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Shock troops or assault troops are formations created to lead an attack. They are often better trained and equipped than other infantry, and expected to take heavy casualties even in successful operations.

"Shock troop" is a calque, a loose translation[1] of the German word Stoßtrupp. Military units which contain assault troops are typically organized for mobility with the intention that they will penetrate through enemy defences and attack into the enemy's vulnerable rear areas.

Although the term "shock troop" became popular in the 20th century, the concept is not a new one, such as the utilization by Western European armies of the forlorn hope. Presently, the term is rarely used as the strategic concepts behind it have become standard contemporary military thinking.

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Before 1914Edit

Several sources describes how the Vikings used berserkers as shock troops in organized warfare.

In late-medieval Europe the German Landsknecht and Swiss mercenaries used large Zweihänder swords to break into pike formations.

Grenadiers originated as specialized assault soldiers for siege operations. First established with a distinct role in the mid- to late-17th century, grenadier units would throw grenades and storm breaches while leading the forefront of a breakthrough. Even after abandoning the use of the original black-powder grenade, armies retained the grenadier companies and regiments as specialist assault troops.

The American Civil War (1861-1865) saw units of shock troops fielded both by the Army of the Potomac and by the Confederate Army of Northern Virginia. The Iron Brigade and Irish Brigade spearheaded many of the Union's most dangerous attacks. For the CSA, the Texas Brigade and Virginia's Stonewall Brigade had similar functions. In the course of campaigning all of these élite units suffered heavy casualties, with their roles being eliminated several times over.[citation needed]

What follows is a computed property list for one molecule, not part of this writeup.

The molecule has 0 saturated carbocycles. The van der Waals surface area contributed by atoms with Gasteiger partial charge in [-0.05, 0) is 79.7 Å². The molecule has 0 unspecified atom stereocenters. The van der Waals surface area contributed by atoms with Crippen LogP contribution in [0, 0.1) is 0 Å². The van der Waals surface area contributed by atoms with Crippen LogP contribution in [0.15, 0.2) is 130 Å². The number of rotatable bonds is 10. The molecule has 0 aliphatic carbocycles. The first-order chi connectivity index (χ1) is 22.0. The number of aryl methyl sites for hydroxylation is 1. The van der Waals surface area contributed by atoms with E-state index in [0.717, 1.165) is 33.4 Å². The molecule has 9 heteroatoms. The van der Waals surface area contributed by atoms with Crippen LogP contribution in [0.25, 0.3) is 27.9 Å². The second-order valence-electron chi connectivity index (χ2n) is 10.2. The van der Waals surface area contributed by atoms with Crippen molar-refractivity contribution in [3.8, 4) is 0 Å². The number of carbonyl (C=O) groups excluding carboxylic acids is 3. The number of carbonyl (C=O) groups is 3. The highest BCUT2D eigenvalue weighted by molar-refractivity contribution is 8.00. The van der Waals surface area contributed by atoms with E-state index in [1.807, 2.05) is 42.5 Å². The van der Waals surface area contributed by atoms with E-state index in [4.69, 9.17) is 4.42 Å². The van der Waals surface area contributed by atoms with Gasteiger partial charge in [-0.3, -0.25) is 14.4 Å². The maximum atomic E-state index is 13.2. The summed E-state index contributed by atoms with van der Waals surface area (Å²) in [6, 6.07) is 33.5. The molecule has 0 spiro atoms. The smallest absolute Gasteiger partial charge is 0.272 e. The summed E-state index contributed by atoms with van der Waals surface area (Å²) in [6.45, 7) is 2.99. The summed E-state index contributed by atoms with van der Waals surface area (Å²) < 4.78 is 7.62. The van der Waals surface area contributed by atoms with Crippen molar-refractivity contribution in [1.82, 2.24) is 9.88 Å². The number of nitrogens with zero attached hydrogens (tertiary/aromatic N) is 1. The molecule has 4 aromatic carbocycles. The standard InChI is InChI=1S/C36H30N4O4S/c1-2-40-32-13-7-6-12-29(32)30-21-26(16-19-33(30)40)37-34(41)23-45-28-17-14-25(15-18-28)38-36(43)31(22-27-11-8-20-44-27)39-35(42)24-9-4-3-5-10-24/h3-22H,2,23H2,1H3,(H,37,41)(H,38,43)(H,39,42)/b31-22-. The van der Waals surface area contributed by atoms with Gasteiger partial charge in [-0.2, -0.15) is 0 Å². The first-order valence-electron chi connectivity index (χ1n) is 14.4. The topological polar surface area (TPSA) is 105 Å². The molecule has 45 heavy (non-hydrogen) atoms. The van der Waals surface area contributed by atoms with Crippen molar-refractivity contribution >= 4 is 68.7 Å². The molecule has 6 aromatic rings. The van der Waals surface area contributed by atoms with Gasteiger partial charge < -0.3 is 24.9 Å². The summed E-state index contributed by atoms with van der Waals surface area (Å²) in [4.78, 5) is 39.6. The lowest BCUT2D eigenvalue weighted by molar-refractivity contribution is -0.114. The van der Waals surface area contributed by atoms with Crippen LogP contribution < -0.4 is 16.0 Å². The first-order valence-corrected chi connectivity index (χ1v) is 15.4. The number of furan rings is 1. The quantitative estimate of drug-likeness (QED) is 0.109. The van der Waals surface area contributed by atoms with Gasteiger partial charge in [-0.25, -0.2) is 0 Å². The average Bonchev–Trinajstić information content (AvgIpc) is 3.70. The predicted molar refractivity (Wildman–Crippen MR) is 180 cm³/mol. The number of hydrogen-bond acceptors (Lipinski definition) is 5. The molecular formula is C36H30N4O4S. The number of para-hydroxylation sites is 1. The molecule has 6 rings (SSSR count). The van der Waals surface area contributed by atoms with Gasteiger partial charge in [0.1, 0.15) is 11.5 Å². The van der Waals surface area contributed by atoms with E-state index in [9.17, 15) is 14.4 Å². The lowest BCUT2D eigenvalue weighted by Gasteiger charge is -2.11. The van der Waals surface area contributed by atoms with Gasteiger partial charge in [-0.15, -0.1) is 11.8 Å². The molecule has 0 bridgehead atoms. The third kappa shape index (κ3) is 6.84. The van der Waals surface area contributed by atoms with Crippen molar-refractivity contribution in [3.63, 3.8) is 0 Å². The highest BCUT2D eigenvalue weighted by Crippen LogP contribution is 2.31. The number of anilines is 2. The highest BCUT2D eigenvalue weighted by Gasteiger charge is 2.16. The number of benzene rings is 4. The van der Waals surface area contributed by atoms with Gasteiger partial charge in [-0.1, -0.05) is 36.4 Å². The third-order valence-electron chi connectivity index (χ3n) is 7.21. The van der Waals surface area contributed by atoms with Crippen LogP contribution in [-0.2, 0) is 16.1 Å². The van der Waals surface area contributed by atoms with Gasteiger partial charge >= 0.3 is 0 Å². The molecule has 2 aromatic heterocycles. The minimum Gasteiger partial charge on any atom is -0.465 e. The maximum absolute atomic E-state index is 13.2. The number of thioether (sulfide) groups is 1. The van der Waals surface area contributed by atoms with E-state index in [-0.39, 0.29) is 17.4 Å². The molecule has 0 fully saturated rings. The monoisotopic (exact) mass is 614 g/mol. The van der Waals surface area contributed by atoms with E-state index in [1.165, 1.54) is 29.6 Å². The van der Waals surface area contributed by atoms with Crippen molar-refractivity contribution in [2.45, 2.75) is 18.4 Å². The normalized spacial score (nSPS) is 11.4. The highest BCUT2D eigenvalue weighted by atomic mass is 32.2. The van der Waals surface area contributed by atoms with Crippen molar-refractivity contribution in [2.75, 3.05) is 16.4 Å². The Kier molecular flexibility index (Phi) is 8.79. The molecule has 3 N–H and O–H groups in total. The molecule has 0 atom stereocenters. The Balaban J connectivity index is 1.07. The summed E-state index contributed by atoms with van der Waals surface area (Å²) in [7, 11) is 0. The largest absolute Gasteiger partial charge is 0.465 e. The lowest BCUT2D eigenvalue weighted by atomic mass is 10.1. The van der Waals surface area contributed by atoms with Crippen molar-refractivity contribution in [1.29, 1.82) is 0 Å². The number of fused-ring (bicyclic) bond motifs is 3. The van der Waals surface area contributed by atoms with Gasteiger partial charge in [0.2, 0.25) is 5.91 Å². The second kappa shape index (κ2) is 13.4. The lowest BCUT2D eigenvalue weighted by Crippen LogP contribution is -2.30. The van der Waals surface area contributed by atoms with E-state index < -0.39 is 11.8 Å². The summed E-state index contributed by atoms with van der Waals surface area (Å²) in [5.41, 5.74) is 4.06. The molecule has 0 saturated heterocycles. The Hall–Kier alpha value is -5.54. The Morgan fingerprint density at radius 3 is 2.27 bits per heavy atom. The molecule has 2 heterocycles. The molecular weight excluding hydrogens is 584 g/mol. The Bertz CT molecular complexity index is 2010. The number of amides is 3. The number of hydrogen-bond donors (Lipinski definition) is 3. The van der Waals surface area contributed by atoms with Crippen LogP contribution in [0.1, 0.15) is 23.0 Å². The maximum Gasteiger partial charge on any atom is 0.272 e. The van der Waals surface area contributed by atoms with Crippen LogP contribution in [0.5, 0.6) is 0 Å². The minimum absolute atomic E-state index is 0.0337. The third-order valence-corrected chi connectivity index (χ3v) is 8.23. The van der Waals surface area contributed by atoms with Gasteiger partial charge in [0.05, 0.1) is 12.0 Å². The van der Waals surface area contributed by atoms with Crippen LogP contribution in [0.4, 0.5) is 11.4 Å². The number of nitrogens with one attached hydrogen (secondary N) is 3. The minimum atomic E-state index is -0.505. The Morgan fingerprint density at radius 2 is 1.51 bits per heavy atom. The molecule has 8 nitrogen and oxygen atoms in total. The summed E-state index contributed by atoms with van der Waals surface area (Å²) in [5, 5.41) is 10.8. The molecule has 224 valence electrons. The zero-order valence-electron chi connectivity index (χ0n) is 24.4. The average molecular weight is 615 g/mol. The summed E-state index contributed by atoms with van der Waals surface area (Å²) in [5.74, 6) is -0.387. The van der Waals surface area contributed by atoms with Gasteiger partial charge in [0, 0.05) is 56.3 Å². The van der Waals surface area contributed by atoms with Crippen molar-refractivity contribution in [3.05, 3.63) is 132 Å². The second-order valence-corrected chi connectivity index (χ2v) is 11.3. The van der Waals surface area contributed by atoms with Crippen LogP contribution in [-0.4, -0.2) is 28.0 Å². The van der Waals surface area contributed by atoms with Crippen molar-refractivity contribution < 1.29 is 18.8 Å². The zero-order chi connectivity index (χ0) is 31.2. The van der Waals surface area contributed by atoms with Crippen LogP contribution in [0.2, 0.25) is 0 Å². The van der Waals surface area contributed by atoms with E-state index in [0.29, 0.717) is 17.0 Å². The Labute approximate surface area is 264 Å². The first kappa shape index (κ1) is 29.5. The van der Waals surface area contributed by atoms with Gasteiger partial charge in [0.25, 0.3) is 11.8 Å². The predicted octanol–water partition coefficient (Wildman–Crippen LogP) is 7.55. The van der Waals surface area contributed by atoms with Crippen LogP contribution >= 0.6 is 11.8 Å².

During the Paraguayan War (1864-1870), in which Paraguay fought against Brazil, Argentina and Uruguay, the Paraguayans would deploy shock troops (composed of a mixture of dismounted cavalry and fit men who could row and swim) armed with sabres, cutlasses, knives, bayonets, pistols and hand grenades. They would attack small fortified positions and board Brazilian river-steamers.[2]

World War IEdit

During World War I many combatants faced the deadlock of trench warfare. On the Western Front in 1915, the Germans formed a specialized unit called the Rohr Battalion to develop assault tactics. During the Brusilov Offensive of 1916, the Russian general Aleksei Brusilov developed and implemented the idea of shock troops to attack weak points along the Austrian lines to effect a breakthrough, which the main Russian Army could then exploit. The von Hutier tactics (infiltration tactics) called for special infantry assault units to be detached from the main lines and sent to infiltrate enemy lines, supported by shorter and sharper (than usual for WWI) artillery fire missions targeting both the enemy front and rear, bypassing and avoiding what enemy strong points they could, and engaging to their best advantage when and where they were forced to, leaving decisive engagement against bypassed units to following heavier infantry. The primary goal of these detached units was to infiltrate the enemy's lines and break his cohesiveness as much as possible. These formations became known as Stosstruppen, or shock troops, and the tactics which they pioneered would lay the basis of post-WWI infantry tactics, such as the development of fire teams.

Notwithstanding the postwar status of the Storm Troopers in German service[clarification needed], the same sort of tactical doctrine was widely espoused in British and French service in late 1917 and 1918, with variable results. The British Army standard training manual for platoon tactics, SS 143, was used from February 1917 onwards and contained much of what was standard for German shock troops. According to Ward, the Australian and Canadian divisions deployed amongst British forces in France quickly came to be regarded as the best shock troops in the Allied ranks due to their ferocity in battle, and were employed accordingly.[3][4] US forces were trained in tactics by surviving French cadre from chasseur units, and were trained to use French Chauchat light machine guns and rifle grenades.